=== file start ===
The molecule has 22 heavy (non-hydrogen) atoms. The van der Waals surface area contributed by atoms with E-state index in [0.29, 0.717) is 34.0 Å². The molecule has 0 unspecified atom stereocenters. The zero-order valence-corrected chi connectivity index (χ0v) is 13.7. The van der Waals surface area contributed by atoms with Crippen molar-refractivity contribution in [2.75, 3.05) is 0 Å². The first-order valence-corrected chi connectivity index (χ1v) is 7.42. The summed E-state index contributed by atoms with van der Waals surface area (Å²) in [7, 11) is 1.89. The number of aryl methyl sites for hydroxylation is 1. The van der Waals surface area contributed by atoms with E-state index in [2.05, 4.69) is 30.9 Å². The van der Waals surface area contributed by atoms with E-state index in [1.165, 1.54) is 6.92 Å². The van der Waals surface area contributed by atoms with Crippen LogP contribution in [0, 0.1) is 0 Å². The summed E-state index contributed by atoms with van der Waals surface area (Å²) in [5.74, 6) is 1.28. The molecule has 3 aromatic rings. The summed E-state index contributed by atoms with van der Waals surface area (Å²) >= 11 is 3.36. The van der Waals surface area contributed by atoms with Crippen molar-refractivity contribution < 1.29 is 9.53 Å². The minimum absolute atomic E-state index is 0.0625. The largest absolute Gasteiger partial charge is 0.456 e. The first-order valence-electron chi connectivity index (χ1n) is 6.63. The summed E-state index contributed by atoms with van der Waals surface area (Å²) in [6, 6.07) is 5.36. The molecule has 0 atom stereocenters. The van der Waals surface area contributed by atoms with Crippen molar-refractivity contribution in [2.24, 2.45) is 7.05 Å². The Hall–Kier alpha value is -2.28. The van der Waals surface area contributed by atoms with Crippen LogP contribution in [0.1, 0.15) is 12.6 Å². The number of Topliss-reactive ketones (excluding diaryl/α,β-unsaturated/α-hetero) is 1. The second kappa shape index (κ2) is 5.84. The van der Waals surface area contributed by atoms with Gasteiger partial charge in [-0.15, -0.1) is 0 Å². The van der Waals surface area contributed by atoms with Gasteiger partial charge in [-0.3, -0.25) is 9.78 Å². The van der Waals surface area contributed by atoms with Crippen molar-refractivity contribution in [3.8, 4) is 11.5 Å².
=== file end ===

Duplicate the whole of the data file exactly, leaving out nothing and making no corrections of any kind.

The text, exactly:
The molecule has 22 heavy (non-hydrogen) atoms. The van der Waals surface area contributed by atoms with E-state index in [0.29, 0.717) is 34.0 Å². The molecule has 0 unspecified atom stereocenters. The zero-order valence-corrected chi connectivity index (χ0v) is 13.7. The van der Waals surface area contributed by atoms with Crippen molar-refractivity contribution in [2.75, 3.05) is 0 Å². The first-order valence-corrected chi connectivity index (χ1v) is 7.42. The summed E-state index contributed by atoms with van der Waals surface area (Å²) in [7, 11) is 1.89. The number of aryl methyl sites for hydroxylation is 1. The van der Waals surface area contributed by atoms with E-state index in [2.05, 4.69) is 30.9 Å². The van der Waals surface area contributed by atoms with E-state index in [1.165, 1.54) is 6.92 Å². The van der Waals surface area contributed by atoms with Crippen LogP contribution in [0, 0.1) is 0 Å². The summed E-state index contributed by atoms with van der Waals surface area (Å²) in [5.74, 6) is 1.28. The molecule has 3 aromatic rings. The summed E-state index contributed by atoms with van der Waals surface area (Å²) >= 11 is 3.36. The van der Waals surface area contributed by atoms with Crippen molar-refractivity contribution < 1.29 is 9.53 Å². The minimum absolute atomic E-state index is 0.0625. The largest absolute Gasteiger partial charge is 0.456 e. The first-order valence-electron chi connectivity index (χ1n) is 6.63. The summed E-state index contributed by atoms with van der Waals surface area (Å²) in [6, 6.07) is 5.36. The molecule has 0 atom stereocenters. The van der Waals surface area contributed by atoms with Crippen molar-refractivity contribution in [2.24, 2.45) is 7.05 Å². The Hall–Kier alpha value is -2.28. The van der Waals surface area contributed by atoms with Crippen LogP contribution in [0.1, 0.15) is 12.6 Å². The number of Topliss-reactive ketones (excluding diaryl/α,β-unsaturated/α-hetero) is 1. The second kappa shape index (κ2) is 5.84. The van der Waals surface area contributed by atoms with Gasteiger partial charge in [-0.15, -0.1) is 0 Å². The van der Waals surface area contributed by atoms with Gasteiger partial charge in [-0.3, -0.25) is 9.78 Å². The van der Waals surface area contributed by atoms with Crippen molar-refractivity contribution in [3.8, 4) is 11.5 Å².